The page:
Chiefs defensive player, Husain Abdullah, picks of Tom Brady’s pass! I love it. He then runs it back for a touchdown. Tom Brady gets knocked down in the process. I love that too. Husain Abdullah slides on his knees in the end zone. This isn’t rugby! You don’t need to do anything like that to score a touchdown. You don’t literally have to touch the ball down to the ground to score like you do in rugby (a sport that is way better than American football!). But, whatever, I’m used to celebrations in the end zone. I would assume that it’s OK to slide in the end zone, but I don’t know the rules about what constitutes a penalty for celebrating in the end zone, or if celebrations are fine on the sideline – or not acceptable at all – I just don’t know. I don’t watch much football. I just watch the highlights that appear in my Yahoo news feed.
Here’s the big controversy, after the slide onto his knees, Husain Abdullah, goes into a prostrate position that resembles a Muslim prayer position. And Husain is a Muslim! So, he is praying to Allah, clearly, AND he gets PENALIZED! Christians do this all the time in NFL games – they get on a knee to pray, or they make the sign of the cross (which indicates not only the work of Jesus of Nazareth, but it is an invocation of the Triune Lord), or they point to the sky to indicate that God gets the glory. Tim Timbow comes to mind, though he hasn’t played in the NFL in awhile. Tebow never received a flag for excessive celebration, but Husain Abdullah, making a Muslim prayer DID receive a 15 yard penalty.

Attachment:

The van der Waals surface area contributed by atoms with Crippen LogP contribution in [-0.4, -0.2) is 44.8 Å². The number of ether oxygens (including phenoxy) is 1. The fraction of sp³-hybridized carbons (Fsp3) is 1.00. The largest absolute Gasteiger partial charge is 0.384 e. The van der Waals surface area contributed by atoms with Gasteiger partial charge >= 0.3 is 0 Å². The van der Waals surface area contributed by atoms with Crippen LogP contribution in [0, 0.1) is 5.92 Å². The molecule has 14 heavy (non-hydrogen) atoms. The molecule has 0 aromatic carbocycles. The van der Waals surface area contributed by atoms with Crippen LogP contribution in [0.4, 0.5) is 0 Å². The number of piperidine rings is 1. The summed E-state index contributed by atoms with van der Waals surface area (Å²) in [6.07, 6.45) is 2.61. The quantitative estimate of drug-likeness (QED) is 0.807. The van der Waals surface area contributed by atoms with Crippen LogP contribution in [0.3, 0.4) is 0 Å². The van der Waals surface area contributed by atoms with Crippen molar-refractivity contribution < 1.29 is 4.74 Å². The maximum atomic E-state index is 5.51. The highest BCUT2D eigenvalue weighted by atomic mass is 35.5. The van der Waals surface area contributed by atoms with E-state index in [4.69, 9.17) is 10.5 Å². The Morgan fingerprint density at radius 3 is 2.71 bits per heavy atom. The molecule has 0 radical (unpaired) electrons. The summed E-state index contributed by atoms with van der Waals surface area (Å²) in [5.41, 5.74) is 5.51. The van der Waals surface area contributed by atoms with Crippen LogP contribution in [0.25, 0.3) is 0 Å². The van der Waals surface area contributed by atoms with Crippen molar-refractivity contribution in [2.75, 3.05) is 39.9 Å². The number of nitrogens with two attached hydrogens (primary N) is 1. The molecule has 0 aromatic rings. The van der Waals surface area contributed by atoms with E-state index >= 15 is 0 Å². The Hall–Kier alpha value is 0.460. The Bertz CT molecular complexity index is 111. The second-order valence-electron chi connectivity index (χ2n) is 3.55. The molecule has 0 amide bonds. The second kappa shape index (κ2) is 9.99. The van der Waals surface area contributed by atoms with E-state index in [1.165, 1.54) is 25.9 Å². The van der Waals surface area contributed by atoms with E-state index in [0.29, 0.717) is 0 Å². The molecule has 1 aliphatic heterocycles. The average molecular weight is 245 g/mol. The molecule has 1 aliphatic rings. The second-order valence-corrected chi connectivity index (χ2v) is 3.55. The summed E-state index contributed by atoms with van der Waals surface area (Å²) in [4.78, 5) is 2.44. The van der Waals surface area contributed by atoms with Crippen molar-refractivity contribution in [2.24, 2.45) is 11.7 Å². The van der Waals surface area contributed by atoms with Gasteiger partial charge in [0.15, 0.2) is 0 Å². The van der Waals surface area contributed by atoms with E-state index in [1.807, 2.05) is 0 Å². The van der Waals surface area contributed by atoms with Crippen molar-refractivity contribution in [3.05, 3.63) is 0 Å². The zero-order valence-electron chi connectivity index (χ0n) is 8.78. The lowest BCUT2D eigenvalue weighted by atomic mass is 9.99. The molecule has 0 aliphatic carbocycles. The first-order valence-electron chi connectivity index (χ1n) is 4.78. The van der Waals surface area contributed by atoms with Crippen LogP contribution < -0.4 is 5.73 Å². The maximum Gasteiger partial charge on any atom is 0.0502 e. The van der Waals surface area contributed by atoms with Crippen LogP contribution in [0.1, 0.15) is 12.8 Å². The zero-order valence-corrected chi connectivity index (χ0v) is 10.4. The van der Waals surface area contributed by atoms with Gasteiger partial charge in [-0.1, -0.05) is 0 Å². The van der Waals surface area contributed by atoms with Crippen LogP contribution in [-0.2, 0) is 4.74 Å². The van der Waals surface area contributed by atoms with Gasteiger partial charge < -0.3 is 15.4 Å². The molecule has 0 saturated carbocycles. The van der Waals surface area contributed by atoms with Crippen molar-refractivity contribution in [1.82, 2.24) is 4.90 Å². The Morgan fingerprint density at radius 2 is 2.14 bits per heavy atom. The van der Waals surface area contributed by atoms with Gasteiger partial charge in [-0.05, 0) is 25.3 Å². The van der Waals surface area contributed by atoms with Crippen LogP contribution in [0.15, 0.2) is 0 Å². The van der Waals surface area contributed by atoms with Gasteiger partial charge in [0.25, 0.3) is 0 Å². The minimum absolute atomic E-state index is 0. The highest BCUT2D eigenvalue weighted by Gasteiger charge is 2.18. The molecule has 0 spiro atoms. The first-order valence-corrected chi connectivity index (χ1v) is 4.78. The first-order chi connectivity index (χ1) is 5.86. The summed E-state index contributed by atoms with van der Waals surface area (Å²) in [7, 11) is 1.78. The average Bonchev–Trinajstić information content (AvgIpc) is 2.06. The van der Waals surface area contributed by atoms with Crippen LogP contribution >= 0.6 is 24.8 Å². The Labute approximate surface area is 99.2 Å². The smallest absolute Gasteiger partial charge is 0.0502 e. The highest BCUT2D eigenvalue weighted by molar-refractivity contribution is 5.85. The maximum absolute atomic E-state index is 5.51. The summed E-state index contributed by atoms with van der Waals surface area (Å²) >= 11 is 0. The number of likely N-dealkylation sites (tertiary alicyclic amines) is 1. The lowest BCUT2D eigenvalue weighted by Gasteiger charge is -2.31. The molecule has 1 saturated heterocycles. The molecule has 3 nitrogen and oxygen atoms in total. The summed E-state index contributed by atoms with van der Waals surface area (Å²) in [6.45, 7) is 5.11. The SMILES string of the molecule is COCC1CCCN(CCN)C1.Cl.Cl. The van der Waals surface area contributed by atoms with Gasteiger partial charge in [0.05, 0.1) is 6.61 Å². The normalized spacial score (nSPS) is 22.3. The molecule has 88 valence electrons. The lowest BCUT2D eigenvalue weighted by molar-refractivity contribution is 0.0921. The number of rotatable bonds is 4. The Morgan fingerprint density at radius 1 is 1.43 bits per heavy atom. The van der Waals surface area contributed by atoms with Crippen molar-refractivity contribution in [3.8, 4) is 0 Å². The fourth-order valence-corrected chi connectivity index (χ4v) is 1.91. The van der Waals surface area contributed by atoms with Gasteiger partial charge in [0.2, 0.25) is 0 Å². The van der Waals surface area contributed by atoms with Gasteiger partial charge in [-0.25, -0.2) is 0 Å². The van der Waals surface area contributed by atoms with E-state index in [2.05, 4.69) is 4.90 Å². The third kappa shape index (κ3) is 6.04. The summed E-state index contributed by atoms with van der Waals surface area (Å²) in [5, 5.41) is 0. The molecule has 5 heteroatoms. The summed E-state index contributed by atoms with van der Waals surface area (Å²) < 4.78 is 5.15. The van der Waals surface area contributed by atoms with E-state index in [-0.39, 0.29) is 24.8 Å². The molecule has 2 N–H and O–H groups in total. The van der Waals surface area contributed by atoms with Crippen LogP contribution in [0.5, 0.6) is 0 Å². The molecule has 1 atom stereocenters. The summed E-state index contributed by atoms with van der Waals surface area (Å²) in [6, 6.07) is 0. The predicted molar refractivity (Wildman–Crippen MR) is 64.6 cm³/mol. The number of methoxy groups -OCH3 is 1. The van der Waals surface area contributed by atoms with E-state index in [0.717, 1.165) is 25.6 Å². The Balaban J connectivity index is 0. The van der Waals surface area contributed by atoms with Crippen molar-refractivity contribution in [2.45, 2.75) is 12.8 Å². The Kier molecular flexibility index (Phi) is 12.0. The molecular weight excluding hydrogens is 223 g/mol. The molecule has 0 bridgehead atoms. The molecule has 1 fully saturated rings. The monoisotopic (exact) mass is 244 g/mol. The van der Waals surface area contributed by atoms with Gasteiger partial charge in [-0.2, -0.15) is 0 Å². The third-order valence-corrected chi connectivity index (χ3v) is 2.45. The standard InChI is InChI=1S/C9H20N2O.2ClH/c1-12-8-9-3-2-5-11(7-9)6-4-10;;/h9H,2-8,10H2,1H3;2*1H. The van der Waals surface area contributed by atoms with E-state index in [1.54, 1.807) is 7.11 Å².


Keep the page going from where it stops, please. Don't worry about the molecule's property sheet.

Husain said after the game that he thought the penalty was because of the slide onto his knees! Not for the prayer! He never spoke to the ref about it, and the ref didn’t speak to him! The ref announced that the penalty was “for falling to the ground on his knees”! This could mean he was flagged for the prayer, OR it could mean that he was flagged for the manner in which he fell/slid into the prayer position.
This obviously is controversial because Christians don’t get flagged for their signs of worship, thanks, and praise to the Triune Lord! Was Husain flagged for the prayer, the prayer that was made to Allah in a clearly Muslim position of prayer?
Is this a sign of prejudice? Is this a sign of intolerance that the Muslim gets penalized, and the Christian does not? Or was it really a penalty for the slide? Does the manner in which a player gets into the prayer position make a difference? Christians haven’t slid into a kneeling position to prayer! Though Tim Tebow likes to show off his guns in the manner in which he kneels when he WAS a player in the NFL.
Or is this a sign of ignorance? Did the ref not know that Husain Abdullah was praying? Did he not know the physical posture in which Muslims pray? Was he just not accustomed to seeing Muslim players pray in the end zone, because there aren’t too many Muslims scoring touchdowns in the NFL, who are then wanting to display thanks to Allah?
Also, I’d love to know when the flag was actually thrown. Was it thrown on the slide? If it was, this wasn’t prejudice. If it was thrown after… then this is still open to debate with the only true way of knowing if this was prejudice or ignorance, by asking the ref some questions.
For more questions, here are some theological questions for Christians: